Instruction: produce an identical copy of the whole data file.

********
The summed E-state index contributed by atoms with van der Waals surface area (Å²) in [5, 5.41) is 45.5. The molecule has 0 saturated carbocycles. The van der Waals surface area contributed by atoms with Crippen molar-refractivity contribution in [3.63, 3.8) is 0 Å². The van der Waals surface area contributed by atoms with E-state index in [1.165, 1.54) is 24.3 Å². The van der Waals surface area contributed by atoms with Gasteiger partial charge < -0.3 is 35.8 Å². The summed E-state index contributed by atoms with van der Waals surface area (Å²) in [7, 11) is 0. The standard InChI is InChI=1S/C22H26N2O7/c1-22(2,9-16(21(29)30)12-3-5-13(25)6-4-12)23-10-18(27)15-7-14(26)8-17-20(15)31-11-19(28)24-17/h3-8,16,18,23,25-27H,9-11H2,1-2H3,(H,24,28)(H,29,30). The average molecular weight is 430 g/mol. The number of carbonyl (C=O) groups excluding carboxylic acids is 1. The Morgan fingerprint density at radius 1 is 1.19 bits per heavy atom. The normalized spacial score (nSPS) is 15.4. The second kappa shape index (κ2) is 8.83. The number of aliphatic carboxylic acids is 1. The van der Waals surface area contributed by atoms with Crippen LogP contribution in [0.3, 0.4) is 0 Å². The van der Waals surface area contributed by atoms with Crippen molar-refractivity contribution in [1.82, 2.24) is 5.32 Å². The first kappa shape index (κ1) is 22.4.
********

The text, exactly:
The summed E-state index contributed by atoms with van der Waals surface area (Å²) in [5, 5.41) is 45.5. The molecule has 0 saturated carbocycles. The van der Waals surface area contributed by atoms with Crippen molar-refractivity contribution in [3.63, 3.8) is 0 Å². The van der Waals surface area contributed by atoms with E-state index in [1.165, 1.54) is 24.3 Å². The van der Waals surface area contributed by atoms with Gasteiger partial charge < -0.3 is 35.8 Å². The summed E-state index contributed by atoms with van der Waals surface area (Å²) in [7, 11) is 0. The standard InChI is InChI=1S/C22H26N2O7/c1-22(2,9-16(21(29)30)12-3-5-13(25)6-4-12)23-10-18(27)15-7-14(26)8-17-20(15)31-11-19(28)24-17/h3-8,16,18,23,25-27H,9-11H2,1-2H3,(H,24,28)(H,29,30). The average molecular weight is 430 g/mol. The number of carbonyl (C=O) groups excluding carboxylic acids is 1. The Morgan fingerprint density at radius 1 is 1.19 bits per heavy atom. The normalized spacial score (nSPS) is 15.4. The second kappa shape index (κ2) is 8.83. The number of aliphatic carboxylic acids is 1. The van der Waals surface area contributed by atoms with Crippen LogP contribution in [0.3, 0.4) is 0 Å². The van der Waals surface area contributed by atoms with Crippen molar-refractivity contribution in [1.82, 2.24) is 5.32 Å². The first kappa shape index (κ1) is 22.4.